Sundays of Easter


Psalm 150 was appointed for this past Sunday.  Fifty years ago the psalm was often cited in the debate whether to allow the use of other instruments than an organ in worship. Today the psalm reminded me of the names for the Sundays of Easter up until 1974.  The Sundays were named after the first word in the Introit (entrance) There was something poetic about Jubilate (Joy), Cantate (sing) and Rogate (pray).  Cantate was a good Sunday to have a musical outburst before the choir took a hiatus for the summer.  Rogate, was a time to pray that the crops being planted by the farmers would lead to a bountiful harvest.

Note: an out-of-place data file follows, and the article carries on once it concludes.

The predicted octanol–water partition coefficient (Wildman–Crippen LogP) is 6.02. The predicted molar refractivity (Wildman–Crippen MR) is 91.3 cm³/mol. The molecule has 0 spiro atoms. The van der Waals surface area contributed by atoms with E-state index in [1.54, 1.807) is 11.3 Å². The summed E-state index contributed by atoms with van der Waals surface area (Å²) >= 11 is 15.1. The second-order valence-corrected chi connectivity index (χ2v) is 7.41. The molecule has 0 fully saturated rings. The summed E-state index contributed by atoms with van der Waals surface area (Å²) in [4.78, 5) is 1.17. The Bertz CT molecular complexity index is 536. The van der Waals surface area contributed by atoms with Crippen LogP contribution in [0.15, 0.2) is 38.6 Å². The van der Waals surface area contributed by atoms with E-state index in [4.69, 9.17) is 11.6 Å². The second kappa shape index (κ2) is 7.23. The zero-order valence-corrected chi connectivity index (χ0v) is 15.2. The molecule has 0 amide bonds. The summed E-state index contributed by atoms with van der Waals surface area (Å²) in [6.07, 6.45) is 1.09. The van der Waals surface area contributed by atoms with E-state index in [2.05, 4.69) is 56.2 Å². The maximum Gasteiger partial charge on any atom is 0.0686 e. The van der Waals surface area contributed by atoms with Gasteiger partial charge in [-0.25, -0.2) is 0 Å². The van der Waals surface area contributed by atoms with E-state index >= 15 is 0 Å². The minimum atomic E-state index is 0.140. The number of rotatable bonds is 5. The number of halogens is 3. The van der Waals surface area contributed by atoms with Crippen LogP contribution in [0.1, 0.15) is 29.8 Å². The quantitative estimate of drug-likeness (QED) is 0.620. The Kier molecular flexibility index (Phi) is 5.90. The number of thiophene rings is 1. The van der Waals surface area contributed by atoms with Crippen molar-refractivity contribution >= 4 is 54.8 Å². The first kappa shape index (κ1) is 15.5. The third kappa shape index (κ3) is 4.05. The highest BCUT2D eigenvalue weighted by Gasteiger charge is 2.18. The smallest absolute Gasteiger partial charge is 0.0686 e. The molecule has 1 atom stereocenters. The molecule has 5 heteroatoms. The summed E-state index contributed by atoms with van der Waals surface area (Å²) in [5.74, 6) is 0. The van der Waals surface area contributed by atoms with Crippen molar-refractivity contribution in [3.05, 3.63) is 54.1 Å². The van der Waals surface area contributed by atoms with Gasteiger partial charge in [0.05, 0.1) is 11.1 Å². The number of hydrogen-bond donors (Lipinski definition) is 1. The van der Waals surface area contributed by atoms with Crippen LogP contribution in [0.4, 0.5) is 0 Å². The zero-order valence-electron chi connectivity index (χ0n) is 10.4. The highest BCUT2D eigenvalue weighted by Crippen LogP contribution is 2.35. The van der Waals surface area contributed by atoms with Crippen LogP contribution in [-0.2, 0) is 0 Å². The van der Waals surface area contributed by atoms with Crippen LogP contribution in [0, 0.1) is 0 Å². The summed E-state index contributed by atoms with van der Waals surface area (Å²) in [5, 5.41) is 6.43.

What might be a Latin name for some our Easter season Sundays now?  Well, the Sunday which begins with “In your presence there is fullness of joy,” could still be Jubilate.  Good Shepherd Sunday would be “Pastor Bonus.” Last Sunday would be “Videbitis” (See) and next Sunday “Audio” (hear).

There isn’t a lot poetry in those names, but neither was there in Quasimodogeniti, which made me think of the hunchback of Notre Dame, rather than “as newborn babes.” Or Misericordias Domini reminded me of misery rather than “goodness of the Lord.”

After due consideration, I think we should stick with the English.  Excuse me while I go watch the ballgame.

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